Solutions better than swipes
In the Dec. 6 Opinion Line, a contributor wrote, “Reading the article about Southeast High School has hardened my resolve even more that my kids will never attend public school.” Rather than reiterating how bad he/she thinks public schools are failing, I would prefer to see solutions the writer would propose.
They should keep in mind that the individual schools are constrained by the school district policies, and the district must comply with State Board of Education policies. In turn, the state board must adhere to federal regulations, subject to Congressional oversight.
Unlike the old days, school principals cannot use corporal punishment (ineffective for high schoolers) and cannot expel students without just cause.
Never miss a local story.
It would be nice if public schools could operate under the same rules as private schools, but of course they cannot. So again, instead of more criticism, wouldn’t it be better to propose solutions that would benefit all students and schools?
Merlin Hussey, Wichita
The importance of literacy
I am alarmed at the utter failure of the Wichita school system to provide adequate education so third graders can read at an acceptable level. As was pointed out in Sunday’s Eagle article, we are not doing an adequate job. The result is the beginning of a lack of reading habits which cost us more money to correct.
In a related article, the state Legislature is facing the challenge of finding more money to build a new prison to replace aging Lansing Correctional. One of the reasons so many end up in prison is their lack of education.
It should be noted that the United States, with 4 percent of the world’s population, has about 25 percent of the world’s total prisoners. Does this make sense to anyone?
We can and must do better.
Bob Bayer, Wichita
Keep the Pentagon accountable
I encourage members of the 4th Congressional District to contact Rep. Ron Estes and urge him to support HR 3079, the Audit the Pentagon Act.
This bill has bi-partisan support, but Estes is missing in action. A strong national defense is tied to a strong dollar and a culture of fiscal responsibility. Section 9 of Article 1 of the Constitution requires that all federal agencies publish a regular statement of accounts. Yet the Department of Defense alone among federal agencies has not complied with this Constitutional mandate. The Government Accountability Office placed the Department of Defense in its "High Risk" report in 2015. Still, no report.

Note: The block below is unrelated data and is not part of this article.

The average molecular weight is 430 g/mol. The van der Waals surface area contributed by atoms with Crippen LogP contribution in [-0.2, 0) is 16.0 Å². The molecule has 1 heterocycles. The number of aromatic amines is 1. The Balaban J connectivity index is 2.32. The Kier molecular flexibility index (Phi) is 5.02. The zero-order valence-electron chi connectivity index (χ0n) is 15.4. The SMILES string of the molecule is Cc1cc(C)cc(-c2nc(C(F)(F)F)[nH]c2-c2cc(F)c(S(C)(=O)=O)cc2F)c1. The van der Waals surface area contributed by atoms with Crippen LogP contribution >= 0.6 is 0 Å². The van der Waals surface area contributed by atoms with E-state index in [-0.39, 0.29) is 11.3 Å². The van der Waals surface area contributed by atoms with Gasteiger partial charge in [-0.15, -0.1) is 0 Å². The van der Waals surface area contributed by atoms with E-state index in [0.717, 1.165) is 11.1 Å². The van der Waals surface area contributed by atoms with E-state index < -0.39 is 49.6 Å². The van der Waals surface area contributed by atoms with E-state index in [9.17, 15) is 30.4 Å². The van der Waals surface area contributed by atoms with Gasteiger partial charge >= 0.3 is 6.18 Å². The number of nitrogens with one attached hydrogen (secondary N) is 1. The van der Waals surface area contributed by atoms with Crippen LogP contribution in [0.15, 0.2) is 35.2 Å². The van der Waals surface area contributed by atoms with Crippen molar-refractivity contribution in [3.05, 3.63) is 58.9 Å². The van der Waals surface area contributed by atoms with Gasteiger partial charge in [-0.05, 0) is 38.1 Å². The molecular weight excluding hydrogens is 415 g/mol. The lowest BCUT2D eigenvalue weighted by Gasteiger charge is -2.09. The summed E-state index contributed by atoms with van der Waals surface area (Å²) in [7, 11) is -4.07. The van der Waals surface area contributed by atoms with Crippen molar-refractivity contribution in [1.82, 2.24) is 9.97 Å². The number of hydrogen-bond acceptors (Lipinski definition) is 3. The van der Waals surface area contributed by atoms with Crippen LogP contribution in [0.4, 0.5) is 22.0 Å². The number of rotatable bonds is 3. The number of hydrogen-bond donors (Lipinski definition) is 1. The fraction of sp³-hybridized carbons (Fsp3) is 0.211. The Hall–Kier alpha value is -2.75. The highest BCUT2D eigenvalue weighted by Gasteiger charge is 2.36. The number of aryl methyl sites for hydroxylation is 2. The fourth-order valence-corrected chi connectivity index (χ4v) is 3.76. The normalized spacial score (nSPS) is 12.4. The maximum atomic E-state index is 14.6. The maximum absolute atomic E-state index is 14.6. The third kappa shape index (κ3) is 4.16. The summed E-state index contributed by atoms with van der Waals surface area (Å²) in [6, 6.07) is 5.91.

The Department of Defense is responsible for more than one-half of all discretionary spending of the federal government. Still, no audit. Before the next federal budget is enacted, contact Estes and urge him to support a strong national defense and a responsible budget by voting for the Audit the Pentagon Act.
Rev. David Hansen, Wichita
Look at who’s representing us
Core values are our highest priorities, beliefs, and fundamental driving forces. Some people may be driven by negative core values, like self-interest or greed. Core values are instilled in us by the way we were raised and by life experiences. Some fundamental values are honesty, moral decency, compassion, respect, concern for others, and open-mindedness.
I am sickened by the dishonesty, lack of moral behavior and lack of concern for others — actions to intentionally shift the balance of equality between races, ethnicities and economic sectors. And also by the “me first” attitudes demonstrated by elected officials. What core values are they demonstrating?
Voters must assume some of the blame for voting for these people in support of divisive political promises and despite knowing of their lack of personal moral behavior. Voters need to step back and examine the core values that candidates have demonstrated in their personal, professional and political lives before considering their political rhetoric.
Do we want leaders who will do the right thing or do we want to continue to elect people who feel they are above the law, lie to protect themselves and their allies, and ignore the collaborative process of democracy to achieve their personal goals?
Judy Johnston, Wichita
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